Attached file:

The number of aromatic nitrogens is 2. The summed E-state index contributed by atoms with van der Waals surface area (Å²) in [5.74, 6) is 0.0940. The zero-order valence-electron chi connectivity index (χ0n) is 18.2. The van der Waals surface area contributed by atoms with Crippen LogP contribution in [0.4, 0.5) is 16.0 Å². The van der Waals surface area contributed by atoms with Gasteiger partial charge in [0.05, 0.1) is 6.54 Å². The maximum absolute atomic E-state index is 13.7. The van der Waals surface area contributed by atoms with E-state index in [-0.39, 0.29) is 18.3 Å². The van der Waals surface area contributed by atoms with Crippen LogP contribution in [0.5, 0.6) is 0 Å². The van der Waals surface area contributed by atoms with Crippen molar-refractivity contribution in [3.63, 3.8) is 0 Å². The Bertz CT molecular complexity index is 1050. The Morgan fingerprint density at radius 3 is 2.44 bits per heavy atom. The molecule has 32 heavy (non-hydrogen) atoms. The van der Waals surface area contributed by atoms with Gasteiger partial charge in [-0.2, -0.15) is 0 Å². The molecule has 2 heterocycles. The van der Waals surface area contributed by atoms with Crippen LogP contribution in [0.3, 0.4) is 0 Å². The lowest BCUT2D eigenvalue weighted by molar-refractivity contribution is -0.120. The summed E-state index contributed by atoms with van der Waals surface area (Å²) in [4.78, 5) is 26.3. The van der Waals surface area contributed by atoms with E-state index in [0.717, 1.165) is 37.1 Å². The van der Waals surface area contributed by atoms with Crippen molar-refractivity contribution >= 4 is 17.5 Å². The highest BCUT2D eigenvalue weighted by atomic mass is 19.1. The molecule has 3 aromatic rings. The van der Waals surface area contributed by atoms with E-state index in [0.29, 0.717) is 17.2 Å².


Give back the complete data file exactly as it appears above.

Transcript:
The number of aromatic nitrogens is 2. The summed E-state index contributed by atoms with van der Waals surface area (Å²) in [5.74, 6) is 0.0940. The zero-order valence-electron chi connectivity index (χ0n) is 18.2. The van der Waals surface area contributed by atoms with Crippen LogP contribution in [0.4, 0.5) is 16.0 Å². The van der Waals surface area contributed by atoms with Gasteiger partial charge in [0.05, 0.1) is 6.54 Å². The maximum absolute atomic E-state index is 13.7. The van der Waals surface area contributed by atoms with E-state index in [-0.39, 0.29) is 18.3 Å². The van der Waals surface area contributed by atoms with Crippen LogP contribution in [0.5, 0.6) is 0 Å². The van der Waals surface area contributed by atoms with Crippen molar-refractivity contribution in [3.63, 3.8) is 0 Å². The Bertz CT molecular complexity index is 1050. The Morgan fingerprint density at radius 3 is 2.44 bits per heavy atom. The molecule has 32 heavy (non-hydrogen) atoms. The van der Waals surface area contributed by atoms with Gasteiger partial charge in [-0.2, -0.15) is 0 Å². The molecule has 2 heterocycles. The van der Waals surface area contributed by atoms with Crippen LogP contribution in [0.3, 0.4) is 0 Å². The lowest BCUT2D eigenvalue weighted by molar-refractivity contribution is -0.120. The summed E-state index contributed by atoms with van der Waals surface area (Å²) in [4.78, 5) is 26.3. The van der Waals surface area contributed by atoms with E-state index in [0.717, 1.165) is 37.1 Å². The van der Waals surface area contributed by atoms with Crippen molar-refractivity contribution >= 4 is 17.5 Å². The highest BCUT2D eigenvalue weighted by atomic mass is 19.1. The molecule has 3 aromatic rings. The van der Waals surface area contributed by atoms with E-state index in [0.29, 0.717) is 17.2 Å².